Another matter to be considered was that the Primo Reggimento di fanteria linea had been assigned to absorb a significant role: covering the rearguard of the army (this was a function which developed through Severoli’s division battle units).
* * * * *
Through the eyes of a woman: the interactive eyewitness of countess Ottavia Negri Velo
With the primary scheme settled to evaluate the Memorie of Colonel Zucchi with the best of the offered possibilities (of culture, of the historic investigation, and of the testimonial veracity of the reported facts), we have tried to expand the literary documentation on contemporary sources of the same historical period – and strictly onto a local eyewitness who resided in town.
The documentary effort required the direct demonstration of what has been related by the commanding officer of the Primo Reggimento di fanteria di linea, not for the marginal fact – and limited unto itself – not only that it was merely needed to attest the truth in terms of narrated matter, but also to provide a “broad cadre” of great breadth during those eventful days of April 1809, and to really grasp the difficult predicaments met by the officer Zucchi in just one town “still” under the control of the Franco-Italian arms.
To this specific purpose, the intention was to develop support with documentary aims one independent source reasonably credited “upon every possible form of critic and doubts in the correct interpretations of the bygone temporal occurrences”.
The absorbing phases of the research therefore have been addressed to the Archives of the Civica Biblioteca Bertolian,[xx] in Vicenza.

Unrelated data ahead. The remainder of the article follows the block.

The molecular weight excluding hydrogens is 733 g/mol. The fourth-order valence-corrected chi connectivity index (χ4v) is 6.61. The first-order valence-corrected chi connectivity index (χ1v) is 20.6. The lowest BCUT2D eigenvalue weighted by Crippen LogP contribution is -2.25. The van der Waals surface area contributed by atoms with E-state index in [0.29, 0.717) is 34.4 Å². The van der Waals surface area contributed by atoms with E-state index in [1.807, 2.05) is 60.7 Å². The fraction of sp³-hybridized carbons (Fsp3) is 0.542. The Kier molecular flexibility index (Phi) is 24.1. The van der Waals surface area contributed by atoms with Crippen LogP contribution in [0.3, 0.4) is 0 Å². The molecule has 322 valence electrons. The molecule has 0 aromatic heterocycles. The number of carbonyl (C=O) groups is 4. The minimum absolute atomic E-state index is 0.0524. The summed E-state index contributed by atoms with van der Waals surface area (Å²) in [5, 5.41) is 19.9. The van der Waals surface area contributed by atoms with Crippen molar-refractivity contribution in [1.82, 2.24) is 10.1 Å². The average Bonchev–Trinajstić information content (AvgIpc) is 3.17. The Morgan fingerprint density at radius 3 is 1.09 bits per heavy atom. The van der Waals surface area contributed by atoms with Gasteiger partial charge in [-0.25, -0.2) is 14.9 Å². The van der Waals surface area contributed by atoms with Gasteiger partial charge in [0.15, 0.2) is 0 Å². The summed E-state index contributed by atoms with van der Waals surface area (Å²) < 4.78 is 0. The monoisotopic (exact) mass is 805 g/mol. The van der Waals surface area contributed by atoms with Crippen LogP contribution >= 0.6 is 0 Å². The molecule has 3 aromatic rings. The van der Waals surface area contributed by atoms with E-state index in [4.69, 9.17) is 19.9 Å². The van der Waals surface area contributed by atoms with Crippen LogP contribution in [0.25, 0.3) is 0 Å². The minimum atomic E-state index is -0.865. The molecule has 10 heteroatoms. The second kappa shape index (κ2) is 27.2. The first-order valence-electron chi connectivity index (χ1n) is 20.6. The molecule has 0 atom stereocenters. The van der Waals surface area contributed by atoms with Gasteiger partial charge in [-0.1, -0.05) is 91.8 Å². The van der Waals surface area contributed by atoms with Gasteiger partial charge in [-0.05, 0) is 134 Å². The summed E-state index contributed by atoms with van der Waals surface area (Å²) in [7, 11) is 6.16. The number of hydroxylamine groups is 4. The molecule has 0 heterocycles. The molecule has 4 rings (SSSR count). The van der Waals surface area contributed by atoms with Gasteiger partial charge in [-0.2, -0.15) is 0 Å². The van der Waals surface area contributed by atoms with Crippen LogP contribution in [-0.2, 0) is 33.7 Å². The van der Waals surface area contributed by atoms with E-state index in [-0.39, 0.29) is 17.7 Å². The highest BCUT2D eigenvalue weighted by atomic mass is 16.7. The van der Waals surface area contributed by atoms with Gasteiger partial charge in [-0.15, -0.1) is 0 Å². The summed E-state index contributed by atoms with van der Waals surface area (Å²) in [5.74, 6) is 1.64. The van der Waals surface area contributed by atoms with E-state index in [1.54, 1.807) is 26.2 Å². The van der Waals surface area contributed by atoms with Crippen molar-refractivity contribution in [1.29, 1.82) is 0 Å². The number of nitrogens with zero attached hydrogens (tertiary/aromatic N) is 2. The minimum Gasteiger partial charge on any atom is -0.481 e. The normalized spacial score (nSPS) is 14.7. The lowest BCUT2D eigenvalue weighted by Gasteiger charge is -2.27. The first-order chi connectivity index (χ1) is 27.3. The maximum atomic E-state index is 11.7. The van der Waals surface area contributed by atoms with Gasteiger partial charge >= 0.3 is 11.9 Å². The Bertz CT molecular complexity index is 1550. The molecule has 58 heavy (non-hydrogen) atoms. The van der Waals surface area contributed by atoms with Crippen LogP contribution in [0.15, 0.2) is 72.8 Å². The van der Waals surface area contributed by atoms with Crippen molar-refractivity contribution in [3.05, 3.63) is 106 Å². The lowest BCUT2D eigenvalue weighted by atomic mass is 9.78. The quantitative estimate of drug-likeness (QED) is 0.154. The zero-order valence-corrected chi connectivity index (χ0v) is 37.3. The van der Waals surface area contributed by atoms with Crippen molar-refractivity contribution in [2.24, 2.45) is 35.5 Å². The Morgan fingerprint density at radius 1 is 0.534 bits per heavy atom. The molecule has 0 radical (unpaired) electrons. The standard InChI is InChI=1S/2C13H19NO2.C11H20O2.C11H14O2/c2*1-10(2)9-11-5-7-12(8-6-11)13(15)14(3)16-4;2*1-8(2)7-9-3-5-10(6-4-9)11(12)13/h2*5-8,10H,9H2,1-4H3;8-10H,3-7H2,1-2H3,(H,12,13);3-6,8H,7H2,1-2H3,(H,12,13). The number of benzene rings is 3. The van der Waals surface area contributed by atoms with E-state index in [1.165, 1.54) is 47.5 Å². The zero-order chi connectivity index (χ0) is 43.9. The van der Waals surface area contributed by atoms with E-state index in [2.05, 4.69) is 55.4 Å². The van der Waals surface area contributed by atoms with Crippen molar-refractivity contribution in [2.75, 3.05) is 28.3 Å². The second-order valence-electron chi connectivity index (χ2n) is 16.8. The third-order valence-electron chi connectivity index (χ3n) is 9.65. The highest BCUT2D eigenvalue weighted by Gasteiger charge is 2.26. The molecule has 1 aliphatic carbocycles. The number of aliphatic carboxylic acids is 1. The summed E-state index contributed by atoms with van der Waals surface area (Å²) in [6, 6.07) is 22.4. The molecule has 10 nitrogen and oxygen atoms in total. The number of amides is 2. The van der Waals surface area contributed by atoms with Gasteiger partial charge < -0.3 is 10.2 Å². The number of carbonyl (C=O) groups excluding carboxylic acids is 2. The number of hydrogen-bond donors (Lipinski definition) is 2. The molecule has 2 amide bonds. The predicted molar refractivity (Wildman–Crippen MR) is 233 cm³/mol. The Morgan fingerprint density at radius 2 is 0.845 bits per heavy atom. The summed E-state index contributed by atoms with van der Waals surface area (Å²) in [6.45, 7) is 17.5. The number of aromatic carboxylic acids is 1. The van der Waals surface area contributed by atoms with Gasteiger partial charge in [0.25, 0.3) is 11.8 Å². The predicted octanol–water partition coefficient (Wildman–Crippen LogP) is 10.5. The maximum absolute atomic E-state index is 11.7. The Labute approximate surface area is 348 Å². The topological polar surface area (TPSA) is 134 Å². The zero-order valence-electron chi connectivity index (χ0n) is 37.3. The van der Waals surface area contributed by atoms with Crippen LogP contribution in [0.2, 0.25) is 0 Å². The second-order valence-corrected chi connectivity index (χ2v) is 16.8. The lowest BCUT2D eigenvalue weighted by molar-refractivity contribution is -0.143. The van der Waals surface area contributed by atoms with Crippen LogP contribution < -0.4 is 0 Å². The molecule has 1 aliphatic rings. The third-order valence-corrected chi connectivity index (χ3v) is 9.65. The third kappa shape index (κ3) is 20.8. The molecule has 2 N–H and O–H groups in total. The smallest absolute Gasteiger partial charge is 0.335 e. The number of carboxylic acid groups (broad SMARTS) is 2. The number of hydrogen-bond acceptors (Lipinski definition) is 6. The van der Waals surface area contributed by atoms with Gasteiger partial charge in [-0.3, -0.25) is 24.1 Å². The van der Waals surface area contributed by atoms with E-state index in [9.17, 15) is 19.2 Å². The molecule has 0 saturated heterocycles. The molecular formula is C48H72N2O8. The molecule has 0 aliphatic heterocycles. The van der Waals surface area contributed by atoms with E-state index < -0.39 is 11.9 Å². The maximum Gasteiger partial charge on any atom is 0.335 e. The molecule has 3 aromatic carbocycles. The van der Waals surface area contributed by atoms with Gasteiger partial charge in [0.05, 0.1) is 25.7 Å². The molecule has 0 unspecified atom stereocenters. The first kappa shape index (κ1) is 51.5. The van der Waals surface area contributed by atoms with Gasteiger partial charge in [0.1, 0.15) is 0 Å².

In this prestigious cultural institution, among the copious harvested collections of the documentary texts and original writings, is carefully preserved a sweeping and delightful narrative compiled by Ottavia Negri conjugated in Velo.
A native of an aristocratic family, Ottavia was a privileged observer, a discerning eye-witness and heard many voices and comments.
Her valuable and detailed insights into the behind-the-scenes activity provide a great source into the unusual situation experienced by the local citizens as well as for delving deeper into the factual realities of the long ago year of 1809. She resided in the centre of Vicenza (the Negri palace, is still well preserved in Piazzetta Santo Stefano).
The following translations are given verbatim, producing exactly word for word, and keeping unaltered the original meaning and the grammar pertinently used by the author.
The contents are reported in the syntactic form “a periodo spezzato” (in broken period), which does not include the main use of concluded sentences and with the final completed meaning, but rather functional parts containing news written in open sequence – and with shortened stylistic form – one after the other.
The logic of these annotations follows the scheme “del riporto” (of an immediate transcription), to signify that the new was promptly written in forma brevis (short form) – often enough leaving out the correct orthography (which, in this case, results without distinctive punctuation marks, more importantly commas, semicolons, and relative fullstops).
With these evident shortcomings, one would wonder: what was the hurry in grammar, was it almost a personal choice?
Why was the noble Donna Negri Velo not using greater care or formal refinements in her lexicological writings?
Comment: Eleven phrases; two hundred seventy-four terms (22, 22, 2, 72, 22, 6, 14, 31, 18, 7, 58).
The perfect nebula of the administrative disorder; total social confusion; fear and disquietude.
The transcription annotated for the month of April (date: 20) numbers a total of eighteen lines. Tense detail and specific information are provided.
Comment: Eleven lines; and two phrases.
One hundred eighty-four terms (133, 51).
At Vicenza, the troubled mood of popular apprehension and social confusion were patently obvious. Too many divergent talks were contradictory in their own altered nature of opinions.